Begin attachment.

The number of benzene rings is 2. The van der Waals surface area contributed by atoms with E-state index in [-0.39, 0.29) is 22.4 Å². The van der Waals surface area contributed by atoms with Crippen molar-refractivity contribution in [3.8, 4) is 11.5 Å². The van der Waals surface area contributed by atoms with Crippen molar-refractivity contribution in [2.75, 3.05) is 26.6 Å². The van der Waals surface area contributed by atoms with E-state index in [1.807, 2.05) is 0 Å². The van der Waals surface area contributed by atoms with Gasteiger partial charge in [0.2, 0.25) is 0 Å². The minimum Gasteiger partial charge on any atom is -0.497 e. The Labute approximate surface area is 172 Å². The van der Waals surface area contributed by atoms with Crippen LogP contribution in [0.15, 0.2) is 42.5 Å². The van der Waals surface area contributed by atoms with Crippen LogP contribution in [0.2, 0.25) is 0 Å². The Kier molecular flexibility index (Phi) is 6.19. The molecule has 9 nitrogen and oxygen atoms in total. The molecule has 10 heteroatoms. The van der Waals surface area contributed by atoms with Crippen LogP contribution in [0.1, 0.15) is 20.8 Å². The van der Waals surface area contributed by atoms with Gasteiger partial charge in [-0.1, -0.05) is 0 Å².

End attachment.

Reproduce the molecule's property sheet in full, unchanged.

The number of benzene rings is 2. The van der Waals surface area contributed by atoms with E-state index in [-0.39, 0.29) is 22.4 Å². The van der Waals surface area contributed by atoms with Crippen molar-refractivity contribution in [3.8, 4) is 11.5 Å². The van der Waals surface area contributed by atoms with Crippen molar-refractivity contribution in [2.75, 3.05) is 26.6 Å². The van der Waals surface area contributed by atoms with E-state index in [1.807, 2.05) is 0 Å². The van der Waals surface area contributed by atoms with Gasteiger partial charge in [0.2, 0.25) is 0 Å². The minimum Gasteiger partial charge on any atom is -0.497 e. The Labute approximate surface area is 172 Å². The van der Waals surface area contributed by atoms with Crippen LogP contribution in [0.15, 0.2) is 42.5 Å². The van der Waals surface area contributed by atoms with Crippen LogP contribution in [0.2, 0.25) is 0 Å². The Kier molecular flexibility index (Phi) is 6.19. The molecule has 9 nitrogen and oxygen atoms in total. The molecule has 10 heteroatoms. The van der Waals surface area contributed by atoms with Crippen LogP contribution in [0.1, 0.15) is 20.8 Å². The van der Waals surface area contributed by atoms with Gasteiger partial charge in [-0.1, -0.05) is 0 Å².